Technology Makes You A Target

Lock IconLike most professionals, I have taken countless courses on data privacy and computer security. After a while, the online courses and training scenarios all end up sounding the same. In 2017, the size and scope of technology breaches has increased and at the same time we are learning that our financial and private data is being compromised in more places than we can count. From our local store at the mall, to our financial institutions, the reality is that technology is making everyone a target. By news accounts, you can’t trust anyone. Your bank, your healthcare insurance, your webmail provider, the IRS, your payroll provider, have all been compromised and this all before we even learned about the Equifax breach. Target is a good example of a company that invests heavily in technology and implemented security protocols better than most companies, however they still became a victim and were compromised. The reality is that security is not ever going to be easy. The best way to implement security is by using a layered approach, with multiple levels of restrictions. Secure your network, secure your devices, secure your software with updates, use strong passwords, and backup your data in multiple ways. This becomes a lot of work for individuals. The frustration is that even if you do everything right, you are still going to be compromised. The best possible outcome is that you will not be an easy target and that you limited what was taken from you.

CCleaner

CCleaner is one of my trusted utilities, on Windows computers. I use it quite often and install it on all of my Windows machines. Recently, their security was compromised and malware was added to their installer. Reading carefully through all the reports, I determined that on two machines the version had not been updated and multiple scans by different anti-virus tools came up clean. On a third machine, a laptop, the machine had been compromised. On this particular computer, I did not have any real data that was of importance, and this was the laptop that I had setup with a custom Windows setup that allows me to restore Windows to a fresh state. This allowed me to restore the machine in less than an hour and I no longer had to worry about malware on that computer.

However, this was a wake up call in regards to my other machines. I need to implement a similar setup for my other computers. There needs to be a strategy for my home Windows Server, my kids computers, and what about my Mac computers? This all came about because I trusted an application that I have been using for years.

iOS Devices

For the most part, I have not had to worry too much about the Apple ecosystem, when it comes to iOS. Apple has been pretty good about keeping malware out of the App Store, not perfect by any means, but good. All I have had to do is keep iOS updated with the latest version that is available for the device and not install too many third party apps. I also keep an iTunes backup for my iPhone and iPad. I do not put too much faith in the cloud, so my iCloud data is pretty slim.

Android

There are not any Android devices in my home. We are pretty much Apple, Windows, and Linux. My criticism of Android is that there are way too many exploits and security compromises when it comes to the platform. The devices are not updated very often and prior Android versions are very vulnerable to all types of attacks. This is an area where Apple has managed to do better due to the faster upgrade cycle and walled garden that is the App Store. My best advice for Android users is the same as iOS users: upgrade your OS and do not install too many third party apps.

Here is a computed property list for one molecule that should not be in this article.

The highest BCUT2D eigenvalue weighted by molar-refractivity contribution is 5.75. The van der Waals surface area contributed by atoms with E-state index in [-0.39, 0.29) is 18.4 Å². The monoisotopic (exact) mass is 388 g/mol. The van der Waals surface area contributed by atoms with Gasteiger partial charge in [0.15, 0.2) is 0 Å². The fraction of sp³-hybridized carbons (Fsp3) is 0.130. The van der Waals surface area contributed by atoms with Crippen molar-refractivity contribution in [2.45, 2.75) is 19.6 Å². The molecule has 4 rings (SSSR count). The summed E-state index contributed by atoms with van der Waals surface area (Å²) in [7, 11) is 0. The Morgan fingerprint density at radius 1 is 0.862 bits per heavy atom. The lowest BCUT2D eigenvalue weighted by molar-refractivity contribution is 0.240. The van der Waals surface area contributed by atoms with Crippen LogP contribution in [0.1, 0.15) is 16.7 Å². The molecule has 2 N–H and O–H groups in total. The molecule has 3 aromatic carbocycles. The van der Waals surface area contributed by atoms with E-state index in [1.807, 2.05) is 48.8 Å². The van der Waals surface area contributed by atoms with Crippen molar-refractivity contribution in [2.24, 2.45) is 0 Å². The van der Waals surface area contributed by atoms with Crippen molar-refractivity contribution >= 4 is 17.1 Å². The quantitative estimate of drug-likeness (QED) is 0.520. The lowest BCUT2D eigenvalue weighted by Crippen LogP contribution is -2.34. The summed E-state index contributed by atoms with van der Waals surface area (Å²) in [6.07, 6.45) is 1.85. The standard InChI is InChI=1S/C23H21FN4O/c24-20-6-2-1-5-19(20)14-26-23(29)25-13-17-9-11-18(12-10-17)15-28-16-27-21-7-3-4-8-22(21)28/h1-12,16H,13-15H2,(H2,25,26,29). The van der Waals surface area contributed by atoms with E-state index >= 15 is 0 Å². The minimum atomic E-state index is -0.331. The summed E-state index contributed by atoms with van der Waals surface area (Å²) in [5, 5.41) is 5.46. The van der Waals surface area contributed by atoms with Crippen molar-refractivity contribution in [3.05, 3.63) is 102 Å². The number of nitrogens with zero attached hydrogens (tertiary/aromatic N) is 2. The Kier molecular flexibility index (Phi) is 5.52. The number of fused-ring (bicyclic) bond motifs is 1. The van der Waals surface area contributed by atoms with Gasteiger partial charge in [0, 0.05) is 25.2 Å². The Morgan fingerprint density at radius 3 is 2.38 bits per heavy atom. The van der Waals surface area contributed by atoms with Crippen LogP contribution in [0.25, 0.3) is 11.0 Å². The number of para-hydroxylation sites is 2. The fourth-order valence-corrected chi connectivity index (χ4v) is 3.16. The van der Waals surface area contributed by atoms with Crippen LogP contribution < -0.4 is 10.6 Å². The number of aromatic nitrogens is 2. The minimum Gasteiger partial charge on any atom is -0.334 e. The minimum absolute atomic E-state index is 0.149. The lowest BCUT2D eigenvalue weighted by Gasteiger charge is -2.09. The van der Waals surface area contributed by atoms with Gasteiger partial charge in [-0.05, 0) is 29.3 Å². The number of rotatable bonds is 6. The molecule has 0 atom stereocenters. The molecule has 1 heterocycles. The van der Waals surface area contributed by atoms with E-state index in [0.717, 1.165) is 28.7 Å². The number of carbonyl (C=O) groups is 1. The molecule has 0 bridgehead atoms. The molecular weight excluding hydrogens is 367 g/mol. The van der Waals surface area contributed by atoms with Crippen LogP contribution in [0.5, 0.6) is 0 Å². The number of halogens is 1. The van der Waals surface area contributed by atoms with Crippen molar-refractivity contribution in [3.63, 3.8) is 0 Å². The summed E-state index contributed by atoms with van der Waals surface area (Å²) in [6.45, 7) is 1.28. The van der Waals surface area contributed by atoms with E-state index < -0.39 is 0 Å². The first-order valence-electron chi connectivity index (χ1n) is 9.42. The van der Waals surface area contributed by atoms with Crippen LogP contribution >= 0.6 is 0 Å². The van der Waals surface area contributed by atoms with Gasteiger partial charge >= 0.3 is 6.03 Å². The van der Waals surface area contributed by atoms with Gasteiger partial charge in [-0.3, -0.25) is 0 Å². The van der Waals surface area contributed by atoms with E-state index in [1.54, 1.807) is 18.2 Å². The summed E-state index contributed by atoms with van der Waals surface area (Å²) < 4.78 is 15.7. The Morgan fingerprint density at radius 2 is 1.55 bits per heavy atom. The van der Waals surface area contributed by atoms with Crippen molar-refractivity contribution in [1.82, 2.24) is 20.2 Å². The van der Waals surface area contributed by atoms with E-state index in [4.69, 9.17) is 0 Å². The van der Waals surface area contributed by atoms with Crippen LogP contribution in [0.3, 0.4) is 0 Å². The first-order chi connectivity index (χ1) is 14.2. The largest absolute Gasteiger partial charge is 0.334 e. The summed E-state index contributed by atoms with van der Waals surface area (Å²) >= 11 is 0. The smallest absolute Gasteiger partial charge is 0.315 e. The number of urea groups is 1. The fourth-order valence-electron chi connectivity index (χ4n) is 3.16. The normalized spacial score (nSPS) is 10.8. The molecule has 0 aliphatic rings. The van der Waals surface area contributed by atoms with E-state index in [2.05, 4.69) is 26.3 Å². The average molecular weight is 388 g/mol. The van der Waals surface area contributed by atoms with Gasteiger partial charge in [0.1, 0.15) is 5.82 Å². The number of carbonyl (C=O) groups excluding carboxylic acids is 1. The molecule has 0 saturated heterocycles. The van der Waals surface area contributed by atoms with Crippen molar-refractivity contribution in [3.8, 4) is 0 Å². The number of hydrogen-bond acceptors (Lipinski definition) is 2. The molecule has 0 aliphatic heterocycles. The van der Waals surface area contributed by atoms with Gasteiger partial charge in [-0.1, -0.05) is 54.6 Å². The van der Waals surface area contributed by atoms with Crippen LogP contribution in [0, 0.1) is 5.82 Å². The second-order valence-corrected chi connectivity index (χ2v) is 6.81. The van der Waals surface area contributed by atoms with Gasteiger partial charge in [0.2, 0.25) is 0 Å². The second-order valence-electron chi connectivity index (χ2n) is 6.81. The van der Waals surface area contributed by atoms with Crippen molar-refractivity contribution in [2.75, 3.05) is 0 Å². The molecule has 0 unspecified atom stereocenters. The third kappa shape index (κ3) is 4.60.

Linux

I do not use Linux as a desktop, so my concerns with Linux is typically with servers. Linux is becoming a bigger target these days. Part of the problem is that Linux is a collection of software that is patched together from multiple sources. These sources are all vulnerable. The other issue with Linux in general is that it requires a certain level of admin expertise, which is different from most consumer software. For Linux, I keep a backup of an original setup, so if I misconfigure or break something, I can restore to that setup. For the data, I backup separately and keep multiple copies of that. Scanning tools for Linux tend to be free, but there are commercial versions which you can purchase. If you are using Linux for business purposes, Redhat is highly recommended.

Facebook, Amazon, & Clouds

I find it hard to reconcile individual security and Facebook usage. To me the more you use Facebook, the bigger a target you become. I see people updating their Facebook account with their physical location all the time. This is great information to have, if you are a thief and want to break into someone’s house. The problem with Facebook, Amazon, and cloud platforms like iCloud is that these services communicate with your mobile phone and the data that they send back and forth is very susceptible to being breached. Your phone is literally a beacon that keeps signaling all the time. You can prevent some of this by turning off Bluetooth, Wireless, and not installing third party apps, however for everything you turn off or disable, the phone becomes less connected, less functional. A must have is some sort of VPN, that you can enable when connecting to free wireless networks.

There really is not a good way to be private or have layered security when it comes to the mobile phone. The phone is a beacon at this point, and you are the target.

Identity

Since the Equifax breach, I have been reading about what possible avenues people have to protect themselves, now that everyone is compromised, and the only advice that I found that seemed plausible was to change your name. It is possible to legally change your name and to escape some of the repercussions of the Equifax breach. Unfortunately it has come to this.

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